Following an unprecedented cybercrime rampage over the previous month, seven teens suspected of being the Okta Hackers were detained in England. According to Bloomberg, cybersecurity specialists looking into the hacking organization Lapsus$ have linked the assaults to a 16-year-old boy who lives with his mother.
Over the last month, Okta hackers have piqued the interest of the security community by infiltrating four of the world’s most well-known corporate technology companies: Nvidia, Samsung, Microsoft, and Okta. Lapsus$ appears to be less financially driven than usual ransomware groups, encrypting victim networks only sometimes and frequently returning data before demanding payment.
Okta Hackers Are Part Of Lapsus$
Based on forensic evidence and publicly accessible information, four researchers investigating the hacking organization Lapsus$ on behalf of firms who were hacked think the Oxford, England teenager is the mastermind. The adolescent is suspected of being involved in several of Lapsus$’s largest hacks, although this hasn’t been proven convincingly.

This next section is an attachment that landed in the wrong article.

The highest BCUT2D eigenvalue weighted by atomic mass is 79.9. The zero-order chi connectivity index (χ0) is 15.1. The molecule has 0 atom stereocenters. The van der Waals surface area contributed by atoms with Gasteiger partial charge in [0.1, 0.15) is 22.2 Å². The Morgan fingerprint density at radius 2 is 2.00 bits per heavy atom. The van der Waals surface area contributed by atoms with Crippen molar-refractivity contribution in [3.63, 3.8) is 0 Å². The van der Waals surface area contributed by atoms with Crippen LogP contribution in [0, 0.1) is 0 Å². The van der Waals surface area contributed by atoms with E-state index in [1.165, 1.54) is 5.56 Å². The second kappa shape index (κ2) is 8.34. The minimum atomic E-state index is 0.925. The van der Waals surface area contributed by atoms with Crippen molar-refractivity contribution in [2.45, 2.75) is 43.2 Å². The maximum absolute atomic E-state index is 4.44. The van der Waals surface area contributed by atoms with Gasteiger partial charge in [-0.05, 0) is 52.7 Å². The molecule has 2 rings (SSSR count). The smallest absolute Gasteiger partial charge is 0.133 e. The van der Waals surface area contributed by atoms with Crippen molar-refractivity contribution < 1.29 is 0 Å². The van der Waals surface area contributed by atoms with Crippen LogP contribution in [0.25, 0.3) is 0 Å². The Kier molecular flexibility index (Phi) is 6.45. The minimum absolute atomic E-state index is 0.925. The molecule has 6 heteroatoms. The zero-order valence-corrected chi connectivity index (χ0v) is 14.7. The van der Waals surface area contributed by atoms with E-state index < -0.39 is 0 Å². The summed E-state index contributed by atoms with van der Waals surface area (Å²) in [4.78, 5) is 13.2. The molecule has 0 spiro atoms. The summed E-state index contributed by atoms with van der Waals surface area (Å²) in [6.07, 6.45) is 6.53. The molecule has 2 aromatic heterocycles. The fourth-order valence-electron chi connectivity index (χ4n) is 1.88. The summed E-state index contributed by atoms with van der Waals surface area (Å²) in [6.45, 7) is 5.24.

According to one individual participating in the investigation, the kid is so proficient at hacking – and so quick – that the researcher originally mistook the behavior they were seeing for automated. Another member of Lapsus$ is said to be a Brazilian adolescent.
When Nvidia purportedly conducted a retaliatory strike against the Okta hackers in late February to prevent the dissemination of the chipmaker’s stolen data, Lapsus$ sprang onto the scene. According to Nvidia, Lapsus$ gained the company’s network credentials and obtained two-factor authentication capabilities and access to Nvidia’s network through fraud. After then, Lapsus$ exposed some confidential Nvidia material on the internet.
Lapsus$ claimed to have stolen Samsung’s source code and biometric unlocking algorithms for Galaxy smartphones earlier this month, exposing crucial hardware controls. The data breach contained 190 TB of Samsung data, including leaked source code for trusted applets, biometric unlock algorithms, bootloader source code for newer Samsung devices, and authentication codes.